Vitamin B12 is essential for blood formation, as well as nerve and brain function. Vitamin B12 is also known as cobalamin and is water-soluble. Every cell in our body needs B12 to function normally, but our body is unable to produce it, so we must get it from our diet or from supplements. Meat has sufficient amounts of Vitamin B12, and in certain seaweeds. People who do not eat meat are at increased risk of deficiency. 80%-90% of vegetarians may be deficient in Vitamin B12.
Symptoms: Some red blood cell disorders; impaired brain functioning; elevated homocysteine levels;
Dietary sources of vitamin B12:
- Shellfish. A cooked portion of clams or oysters
- Organ meat. 2-ounce slice of liver packs
- Meat. A small, 6-ounce beef steak
- Eggs. One whole egg
- Milk products. One cup of whole milk
Calcium is essential for each and every cell in our body. Calcium strengthens bones and teeth, especially during the growing years. But it is also required for adults for bone maintenance. Without calcium our heart, muscles, and nerves would not function as the chemical serves as a signaling molecule. The calcium concentration in our blood is tightly regulated by our bodies. Excess amounts are stored in our bones and is released when we aren’t consuming enough. According to a recent survey, United States teenage girls and men above 50 are at the highest risk of having calcium deficiency.
Symptoms: Osteoporosis; muscle problems; painful premenstrual syndrome; dental problems; depression;
Dietary sources of calcium:
- Boned fish. One can of sardines
- Dairy products. One cup of milk
- Dark green vegetables. Just 1 ounce of fresh. Kale, spinach, bok choy, or broccoli
Vitamin A deficiency
Vitamin A helps maintain healthy skin, bones, teeth, and cell membranes. It is responsible for the production of eye pigment, which is necessary for proper vision. More than 70% of people who eat a Western diet get sufficient amount of Vitamin A and do not need to get worried about Vitamin A deficiency.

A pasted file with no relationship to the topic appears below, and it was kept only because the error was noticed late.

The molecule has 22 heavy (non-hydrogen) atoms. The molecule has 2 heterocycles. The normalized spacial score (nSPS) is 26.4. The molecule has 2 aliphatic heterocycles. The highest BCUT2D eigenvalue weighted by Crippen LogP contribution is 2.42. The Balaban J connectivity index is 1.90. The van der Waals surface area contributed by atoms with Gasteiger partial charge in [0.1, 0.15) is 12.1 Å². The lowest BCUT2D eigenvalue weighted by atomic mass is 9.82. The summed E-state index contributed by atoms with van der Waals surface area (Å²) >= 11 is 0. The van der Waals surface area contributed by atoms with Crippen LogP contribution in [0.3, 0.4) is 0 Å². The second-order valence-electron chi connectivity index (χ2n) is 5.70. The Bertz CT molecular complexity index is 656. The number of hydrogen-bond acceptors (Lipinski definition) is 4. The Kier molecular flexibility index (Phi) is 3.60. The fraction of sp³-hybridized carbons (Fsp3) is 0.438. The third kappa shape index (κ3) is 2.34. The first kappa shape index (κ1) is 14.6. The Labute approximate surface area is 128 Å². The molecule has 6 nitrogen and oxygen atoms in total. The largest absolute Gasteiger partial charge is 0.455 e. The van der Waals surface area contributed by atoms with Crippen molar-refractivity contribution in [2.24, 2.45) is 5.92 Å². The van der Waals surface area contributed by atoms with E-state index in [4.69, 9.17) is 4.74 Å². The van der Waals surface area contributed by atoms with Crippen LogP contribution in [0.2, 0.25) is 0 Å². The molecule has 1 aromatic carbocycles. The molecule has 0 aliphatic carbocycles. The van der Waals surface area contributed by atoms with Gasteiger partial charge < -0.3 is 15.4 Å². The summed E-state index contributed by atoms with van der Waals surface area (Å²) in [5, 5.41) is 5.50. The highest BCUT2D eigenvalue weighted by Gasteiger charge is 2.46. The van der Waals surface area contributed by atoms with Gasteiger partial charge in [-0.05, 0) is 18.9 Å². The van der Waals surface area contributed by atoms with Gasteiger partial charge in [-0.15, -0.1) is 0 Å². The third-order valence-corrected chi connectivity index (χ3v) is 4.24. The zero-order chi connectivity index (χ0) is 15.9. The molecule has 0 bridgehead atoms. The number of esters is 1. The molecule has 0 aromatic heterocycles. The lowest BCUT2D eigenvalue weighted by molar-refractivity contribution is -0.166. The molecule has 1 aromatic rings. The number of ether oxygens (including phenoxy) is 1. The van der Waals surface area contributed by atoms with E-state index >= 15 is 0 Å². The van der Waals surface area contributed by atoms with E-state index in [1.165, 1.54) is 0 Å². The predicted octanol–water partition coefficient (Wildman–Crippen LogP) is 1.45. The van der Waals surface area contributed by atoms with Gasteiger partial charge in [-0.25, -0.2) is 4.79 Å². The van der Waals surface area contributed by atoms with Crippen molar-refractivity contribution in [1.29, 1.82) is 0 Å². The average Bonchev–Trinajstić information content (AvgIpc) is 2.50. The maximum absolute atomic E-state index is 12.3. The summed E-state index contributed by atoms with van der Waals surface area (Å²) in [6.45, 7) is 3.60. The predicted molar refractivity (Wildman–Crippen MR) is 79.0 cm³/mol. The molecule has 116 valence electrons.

Two different types of dietary Vitamin A:
Pro-vitamin A. Found in plant-based foods like fruits and vegetables. Beta carotene, which our body turns into vitamin A, is the most common form.
Preformed Vitamin A. Found in animal products like meat, fish, poultry, and dairy.
Symptoms: Temporary and permanent eye damage leading to blindness; suppressed immune function; increased child mortality; dry skin; infertility and trouble conceiving; delayed growth; poor wound healing;
Dietary sources of preformed vitamin A:
- Organ meat. 2-ounce slice of beef liver
- Fish liver oil. One tablespoon
Dietary sources of beta carotene (pro-vitamin A):
- Sweet potatoes. One medium, boiled sweet potato
- Carrots. One large carrot
- Dark green, leafy vegetables. One ounce of fresh spinach
Magnesium is a vital mineral in our body, essential for bone and teeth structure. Magnesium is a part of more than 300 enzyme reactions in our body. Statistics show that half of the U.S. population consumes less than the required amount of Magnesium. Magnesium deficiency is common in Western countries.
Symptoms: insulin resistance; high blood pressure; muscle cramps; mental disorders; osteoporosis; fatigue and muscle weakness; blood pressure; asthma; irregular heartbeat;
Dietary sources of magnesium include:
- Whole grains. One cup of oats
- Nuts. Twenty almonds
- Dark chocolate. One ounce of dark chocolate.
- Dark green, leafy vegetables. One ounce of raw spinach
The bottom line
The deficiencies are by far the most common ones. Older adults, children, young women, vegans, and vegetarians seem to be at the highest risk of many deficiencies. The best method to prevent deficiency is to eat a balanced diet that includes whole, nutrient-rich foods. On the other hand, supplements may be necessary for those who can’t obtain enough from their daily diet.